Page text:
‘Homeland’ Season 6 Review: A Return to the U.S. Finds Everyone in Transition

     January 9, 2017

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Homeland’s greatest strength in its last few seasons has been its commitment to reinventing itself. Yes, it should have been a limited series (and it would have been one of the greatest of all time if it had ended with Brody detonating that bomb), but it wasn’t. And after two very unfortunate and meandering seasons, many fans probably gave up. But in Season 4 the show reinvented itself, and it did so again in Season 5, and again in Season 6. By shedding the albatross of the Brody family, Homeland has been able to get back its true focus, which is examining the United States’ foreign policy regarding terrorism, specifically through the lens of the CIA.

Season 6 has become, like so many TV shows of late, eerily prescient about current events. In it, a new President-Elect, Elizabeth Keane (Elizabeth Marvel) is so wary of the country’s intelligence agencies that she’s threatening to gut them. Sound familiar? But in Homeland’s version, it’s because her son was killed overseas, and she is coming into office questioning everything about how the country handles itself in regards to its Middle Eastern policies.

In the premiere, Saul (Mandy Patinkin) visits Carrie (Claire Danes) and asks her point blank if she’s advising the Preside-Elect. She denies it, but that is, of course, far from the end of things. Saul and Dar Adal (F. Murray Abraham) continue their backroom dealings and whisper their suspicions to one another, calling Carrie a “menace,” but it’s all part of the game. It’s a game that Carrie swears she’s tired of, but of course is still deeply involved in. Is it leading to a female politlcal coup?

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Image via Showtime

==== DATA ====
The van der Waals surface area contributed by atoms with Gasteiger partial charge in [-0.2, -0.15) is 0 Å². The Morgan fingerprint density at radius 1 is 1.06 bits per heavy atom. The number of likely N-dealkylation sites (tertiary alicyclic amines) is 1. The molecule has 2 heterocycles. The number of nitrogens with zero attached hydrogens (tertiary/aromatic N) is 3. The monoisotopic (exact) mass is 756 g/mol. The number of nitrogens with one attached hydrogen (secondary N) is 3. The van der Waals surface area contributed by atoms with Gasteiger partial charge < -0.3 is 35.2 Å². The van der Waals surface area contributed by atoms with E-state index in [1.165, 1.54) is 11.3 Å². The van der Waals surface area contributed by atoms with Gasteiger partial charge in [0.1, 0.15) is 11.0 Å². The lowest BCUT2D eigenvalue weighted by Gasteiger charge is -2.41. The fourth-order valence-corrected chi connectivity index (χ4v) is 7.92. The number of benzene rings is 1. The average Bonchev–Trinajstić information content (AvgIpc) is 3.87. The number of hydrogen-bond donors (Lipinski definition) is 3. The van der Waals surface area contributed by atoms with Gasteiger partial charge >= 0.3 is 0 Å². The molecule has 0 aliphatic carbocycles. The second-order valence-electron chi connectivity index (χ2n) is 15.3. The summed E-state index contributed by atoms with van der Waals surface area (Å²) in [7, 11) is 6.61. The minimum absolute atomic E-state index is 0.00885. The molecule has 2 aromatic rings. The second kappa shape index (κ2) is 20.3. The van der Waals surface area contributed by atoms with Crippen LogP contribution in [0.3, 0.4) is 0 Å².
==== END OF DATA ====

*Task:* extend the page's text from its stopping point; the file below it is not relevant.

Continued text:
Having only seen the first two episodes of the new season, it’s hard to get a sense of where things are headed, particularly since Season 6 is off to a slow start. But for those who have been anxiously awaiting the fate of Peter Quinn (Rupert Friend), be careful what you wish for. The episodes focus a great deal on the former Special Ops agent, who is greatly changed. As you may recall, he nearly died several times throughout the last few episodes of Season 5, and it’s worth giving Homeland some credit that it doesn’t gloss over the fact that that had lasting effects. Quinn is hurting mentally, spiritually, and physically, and the show is using him (instead of Carrie, so far) to show us another facet of mental illness. Quinn is depressed, but he’s also incapacitated. He can’t think like he used to, and he’s not who he used to be. The fact that Homeland has allowed these consequences to play out is devastating, and yet, it lets us know once again the stakes here are real.

Carrie takes care of Quinn and dodges, as best she can, the show’s insistence on pairing them together as more than friends (at least on Quinn’s end), a completely unnecessary move. At least it wised up, however, regarding Carrie’s non-relationship with Otto During (Sebastian Koch), for whom she still works but is no longer involved with (not that we remembered or it mattered anyway). Through his foundation, Carrie works with Reda Hashem (Patrick Sabongui) to legally represent Muslims who have been mistreated by law enforcement in New York, which plays out as a twisty and thought-provoking (though not preachy) subplot. While Homeland succeeds in these moments, it’s less sure when dealing with interpersonal relationships. Carrie working with Max (Maury Sterling) to run down the paper trail of a key witness is great. Carrie asking Max to make sure Quinn takes his meds doesn’t work quite as well.

And yet, if you’re still sticking with Homeland after all of these years then you’ll know that despite the missteps, the show still provides plenty of reasons to watch. The foremost has been, and remains, Claire Danes’ performance, as well as the twisted scenarios that play out thanks to Saul and Dar’s backroom machinations. Now that the show is back on U.S. soil, it’s also leaning in to its political commentary and setting up the intriguing premise of a Presidential transition — something that, again, is eerily timely and therefore an even more fascinating subject to broach.

But while the last few seasons have kicked off with sound and fury, Season 6 is quiet  and taking its time to build its case. For fans still here through six seasons, it’s a safe bet that we’ll keep giving it time, wherever it may lead.

Rating: ★★★ Good — Proceed with cautious optimism

Homeland premieres Sunday, January 15th on Showtime


Television